There is a sign that hangs in Stacey Bradley's home that says, "For where two or three gather in my name, I am with them," a verse from the Bible cited as Matthew 18:20.
But, she is not limiting her "welcome" to that low of a number.
"I have two 'biologicals' and...three placements," Bradley said.
Bradley has been a foster parent for about 10 months and said, in that short time, her eyes have already been opened to the chaos of the child care system.
"I can't believe that we weren't trained more in just how to parent," Bradley explained. "Because you can't parent a trauma kid the way that you parent your biological kids, who have had... as normal of a home as you can provide for them."
That is the reason fueling Bradley's drive to advocate for House Bill 2476 , which would require more intensive trauma education for incoming foster parents.
Bradley has been building support through social media and using it as a way to connect her cause and gain new foster friends who can relate to what Bradley is going through.
"You're constantly in question of 'Am I doing what's right?'" explained foster parent and friend Kelli Dillon. "'Am I approaching this the way that I should be? Am I really helping them?'"
The bill has no on publicly opposed to it, but yet, it has been scheduled to be read in the Senate twice, only to be pushed back.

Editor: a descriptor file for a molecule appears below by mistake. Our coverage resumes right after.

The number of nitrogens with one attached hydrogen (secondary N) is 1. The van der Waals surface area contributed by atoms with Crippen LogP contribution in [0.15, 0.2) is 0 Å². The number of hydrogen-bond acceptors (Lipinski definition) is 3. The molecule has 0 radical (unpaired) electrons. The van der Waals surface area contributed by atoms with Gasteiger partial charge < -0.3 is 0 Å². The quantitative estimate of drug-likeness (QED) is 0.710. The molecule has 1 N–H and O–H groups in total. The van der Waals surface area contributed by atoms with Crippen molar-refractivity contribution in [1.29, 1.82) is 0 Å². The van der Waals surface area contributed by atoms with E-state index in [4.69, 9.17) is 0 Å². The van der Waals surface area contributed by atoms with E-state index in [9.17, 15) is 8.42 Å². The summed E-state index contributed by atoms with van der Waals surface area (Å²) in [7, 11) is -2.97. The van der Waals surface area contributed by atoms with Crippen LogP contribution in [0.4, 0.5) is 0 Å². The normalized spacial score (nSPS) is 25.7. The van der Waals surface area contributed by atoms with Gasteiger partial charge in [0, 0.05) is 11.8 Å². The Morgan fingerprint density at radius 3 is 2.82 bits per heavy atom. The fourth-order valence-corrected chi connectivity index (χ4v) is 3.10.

Since it has not been read yet, if it does not get a reading by it's scheduled slot on Wednesday, the bill will automatically die without a vote.
Bradley admits that there has been some push back on who would be the one actually providing the trauma education.
A proposed amendment to the bill would mean someone without a master's degree in a behavioral health discipline would be able to provide the education to foster parents. That is something Bradley's friend and fellow foster parent Lauren Merkel does not agree with having a master's degree in social work herself.
"Because, if not, then it's just somebody else that went through the same bumpy road of gathering information as you did," Merkel laughed.
Bradley said she will not be happy if the bill passes with that amendment. It is something she said she will keep fighting for.
"These kids have come into our home and they have blessed us more than we could ever bless them," Bradley said. "I can't imagine looking at them and giving up."
If people are for or against this bill, you can contact your district Health and Human Services committee member with your feedback.
The bill is scheduled to be read in the Senate Health and Human Services on Wednesday, March 22 at 2p.m. in Senate Hearing Room 1.